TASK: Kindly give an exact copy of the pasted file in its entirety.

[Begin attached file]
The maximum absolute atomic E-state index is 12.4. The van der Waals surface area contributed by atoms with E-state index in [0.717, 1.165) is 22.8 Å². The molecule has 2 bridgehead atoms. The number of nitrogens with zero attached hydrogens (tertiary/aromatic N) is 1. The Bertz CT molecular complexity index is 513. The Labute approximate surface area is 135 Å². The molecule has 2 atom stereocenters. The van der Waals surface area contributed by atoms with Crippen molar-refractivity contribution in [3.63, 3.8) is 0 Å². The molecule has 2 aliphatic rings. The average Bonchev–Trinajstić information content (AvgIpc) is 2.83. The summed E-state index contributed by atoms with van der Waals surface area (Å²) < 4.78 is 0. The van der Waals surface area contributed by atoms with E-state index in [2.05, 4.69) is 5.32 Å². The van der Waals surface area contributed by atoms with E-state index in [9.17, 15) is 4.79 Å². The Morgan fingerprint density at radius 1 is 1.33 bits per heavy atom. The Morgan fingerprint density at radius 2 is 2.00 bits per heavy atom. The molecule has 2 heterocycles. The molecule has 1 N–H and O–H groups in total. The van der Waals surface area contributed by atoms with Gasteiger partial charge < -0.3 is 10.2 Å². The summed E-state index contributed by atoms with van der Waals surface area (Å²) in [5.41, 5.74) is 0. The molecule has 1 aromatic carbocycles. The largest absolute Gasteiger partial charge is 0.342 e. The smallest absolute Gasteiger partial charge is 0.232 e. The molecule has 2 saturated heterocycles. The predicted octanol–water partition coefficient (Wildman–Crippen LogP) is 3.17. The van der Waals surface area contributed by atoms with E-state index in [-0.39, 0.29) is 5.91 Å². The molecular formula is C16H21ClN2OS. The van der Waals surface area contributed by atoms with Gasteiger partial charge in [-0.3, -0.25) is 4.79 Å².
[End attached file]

The maximum absolute atomic E-state index is 12.4. The van der Waals surface area contributed by atoms with E-state index in [0.717, 1.165) is 22.8 Å². The molecule has 2 bridgehead atoms. The number of nitrogens with zero attached hydrogens (tertiary/aromatic N) is 1. The Bertz CT molecular complexity index is 513. The Labute approximate surface area is 135 Å². The molecule has 2 atom stereocenters. The van der Waals surface area contributed by atoms with Crippen molar-refractivity contribution in [3.63, 3.8) is 0 Å². The molecule has 2 aliphatic rings. The average Bonchev–Trinajstić information content (AvgIpc) is 2.83. The summed E-state index contributed by atoms with van der Waals surface area (Å²) < 4.78 is 0. The van der Waals surface area contributed by atoms with E-state index in [2.05, 4.69) is 5.32 Å². The van der Waals surface area contributed by atoms with E-state index in [9.17, 15) is 4.79 Å². The Morgan fingerprint density at radius 1 is 1.33 bits per heavy atom. The Morgan fingerprint density at radius 2 is 2.00 bits per heavy atom. The molecule has 2 heterocycles. The molecule has 1 N–H and O–H groups in total. The van der Waals surface area contributed by atoms with Gasteiger partial charge < -0.3 is 10.2 Å². The summed E-state index contributed by atoms with van der Waals surface area (Å²) in [5.41, 5.74) is 0. The molecule has 1 aromatic carbocycles. The largest absolute Gasteiger partial charge is 0.342 e. The smallest absolute Gasteiger partial charge is 0.232 e. The molecule has 2 saturated heterocycles. The predicted octanol–water partition coefficient (Wildman–Crippen LogP) is 3.17. The van der Waals surface area contributed by atoms with E-state index in [-0.39, 0.29) is 5.91 Å². The molecular formula is C16H21ClN2OS. The van der Waals surface area contributed by atoms with Gasteiger partial charge in [-0.3, -0.25) is 4.79 Å².